Lead is a potent neurotoxin with irreversible effects. Exposure can lead to lifelong cognitive and behavioral problems. There is no safe blood level for lead. A 2009 cost-benefit analysis showed that every dollar spent on lead-based paint control returns $17–$221 in savings through increased lifetime earnings, tax revenue, and decreased costs related to special education, attention-deficit hyperactivity disorder, and crime. More than a thousand children are found to have EBLLs every year on average.


Note: The 2020 decrease is likely due to reduced testing amid the COVID-19 pandemic.

Eastside resident Cierra Cole spoke during public comment at Monday’s health and safety committee meeting. She has a son who was lead-poisoned and believes he was likely exposed in her rental home. 

Cole told Planet Detroit that she diligently cleans her house using protocols to reduce lead dust and works with her landlord to address lead hazards as she finds them in her home. Often she hires a babysitter to remove her kids from the house during repairs so that they won’t risk being exposed to lead dust. With this work, she has been able to bring her son’s blood lead level below the CDC’s five micrograms per deciliter (µg/ml) action level. 

Cole said she realizes that lead is an ongoing issue not only in her home but across the entire city.

“This house is always gonna have lead in it,” she said. “Unless [my landlord] gets money from the city, or through somebody or something to clear the house of lead — he would literally have to tear it down and rebuild it.”

While Cole would like to see the city continue to require full lead risk assessments annually, she also worries that the expense to landlords could lead to increased rents that she can’t afford.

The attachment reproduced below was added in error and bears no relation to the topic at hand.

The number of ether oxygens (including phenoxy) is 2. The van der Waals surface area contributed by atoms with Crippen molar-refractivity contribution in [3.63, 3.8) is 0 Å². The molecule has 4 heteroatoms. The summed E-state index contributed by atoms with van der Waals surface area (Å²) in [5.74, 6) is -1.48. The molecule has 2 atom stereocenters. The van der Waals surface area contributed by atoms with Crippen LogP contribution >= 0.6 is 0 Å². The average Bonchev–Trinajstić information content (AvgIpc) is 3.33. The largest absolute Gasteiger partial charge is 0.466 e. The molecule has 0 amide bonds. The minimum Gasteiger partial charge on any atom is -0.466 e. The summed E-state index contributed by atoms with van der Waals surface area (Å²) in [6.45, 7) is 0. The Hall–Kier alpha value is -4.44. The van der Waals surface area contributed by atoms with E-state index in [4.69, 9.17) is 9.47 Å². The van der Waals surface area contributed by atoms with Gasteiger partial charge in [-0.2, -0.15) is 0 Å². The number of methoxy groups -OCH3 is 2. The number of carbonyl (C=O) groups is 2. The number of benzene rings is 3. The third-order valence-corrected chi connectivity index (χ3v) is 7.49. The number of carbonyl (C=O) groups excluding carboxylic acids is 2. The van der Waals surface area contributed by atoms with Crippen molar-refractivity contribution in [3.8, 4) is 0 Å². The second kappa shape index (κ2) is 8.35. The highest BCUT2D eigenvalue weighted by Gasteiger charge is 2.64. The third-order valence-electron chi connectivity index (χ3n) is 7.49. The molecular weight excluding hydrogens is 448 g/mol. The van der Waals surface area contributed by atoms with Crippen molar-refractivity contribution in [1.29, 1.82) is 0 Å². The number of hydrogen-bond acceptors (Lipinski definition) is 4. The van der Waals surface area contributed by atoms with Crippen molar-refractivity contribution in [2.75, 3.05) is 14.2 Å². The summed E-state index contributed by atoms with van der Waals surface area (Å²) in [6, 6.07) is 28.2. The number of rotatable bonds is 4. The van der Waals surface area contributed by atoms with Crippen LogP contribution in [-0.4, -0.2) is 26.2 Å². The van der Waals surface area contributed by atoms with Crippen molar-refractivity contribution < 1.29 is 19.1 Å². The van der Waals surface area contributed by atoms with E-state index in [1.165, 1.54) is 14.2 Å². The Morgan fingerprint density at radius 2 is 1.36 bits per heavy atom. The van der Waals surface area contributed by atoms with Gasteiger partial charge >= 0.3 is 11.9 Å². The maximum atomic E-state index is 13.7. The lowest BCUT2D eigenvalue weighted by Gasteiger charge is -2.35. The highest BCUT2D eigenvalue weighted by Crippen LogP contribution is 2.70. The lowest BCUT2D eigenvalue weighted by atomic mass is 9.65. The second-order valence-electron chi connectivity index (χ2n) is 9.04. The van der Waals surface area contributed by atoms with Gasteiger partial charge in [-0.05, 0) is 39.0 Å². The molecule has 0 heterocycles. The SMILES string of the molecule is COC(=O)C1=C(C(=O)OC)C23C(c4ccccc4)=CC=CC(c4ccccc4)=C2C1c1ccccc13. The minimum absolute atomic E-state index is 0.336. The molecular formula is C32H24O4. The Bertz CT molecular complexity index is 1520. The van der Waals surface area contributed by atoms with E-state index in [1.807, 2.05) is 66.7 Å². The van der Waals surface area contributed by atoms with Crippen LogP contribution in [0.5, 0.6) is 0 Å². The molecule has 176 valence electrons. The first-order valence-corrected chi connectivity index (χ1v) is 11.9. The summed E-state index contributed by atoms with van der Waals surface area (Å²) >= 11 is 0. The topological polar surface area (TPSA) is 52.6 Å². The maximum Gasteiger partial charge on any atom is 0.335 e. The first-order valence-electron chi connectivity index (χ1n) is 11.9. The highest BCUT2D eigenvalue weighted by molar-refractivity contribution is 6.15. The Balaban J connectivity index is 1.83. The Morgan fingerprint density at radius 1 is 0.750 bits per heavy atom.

“If landlords are required to clean up all of this lead themselves and make homes free of lead, they may just decide ultimately not to be a landlord anymore because of how expensive it is going to be,” she said. “Or they may decide to raise the rent from $800 to $1200.” 

But Mary Sue Schottenfels, former executive director of the nonprofit healthy housing advocacy group CLEARCorps Detroit and longtime lead poisoning prevention advocate, told Planet Detroit that more Detroit kids are likely to become lead-poisoned if these changes are adopted. Schottenfels and other lead advocates have been negotiating with BSEED in recent weeks to preserve the annual requirement for risk assessments.

“We as lead advocates are very disappointed that BSEED has weakened the rental registration ordinance by allowing landlords to go three years between risk assessments. This will undoubtedly lead to more lead-poisoned Detroit children,” she said. “Children’s brains rapidly develop between ages of one and three, and exposure to lead hazards at that age has devastating consequences. We believe that rental property owners should have an annual risk assessment, especially when interim controls are used—which are temporary repairs.”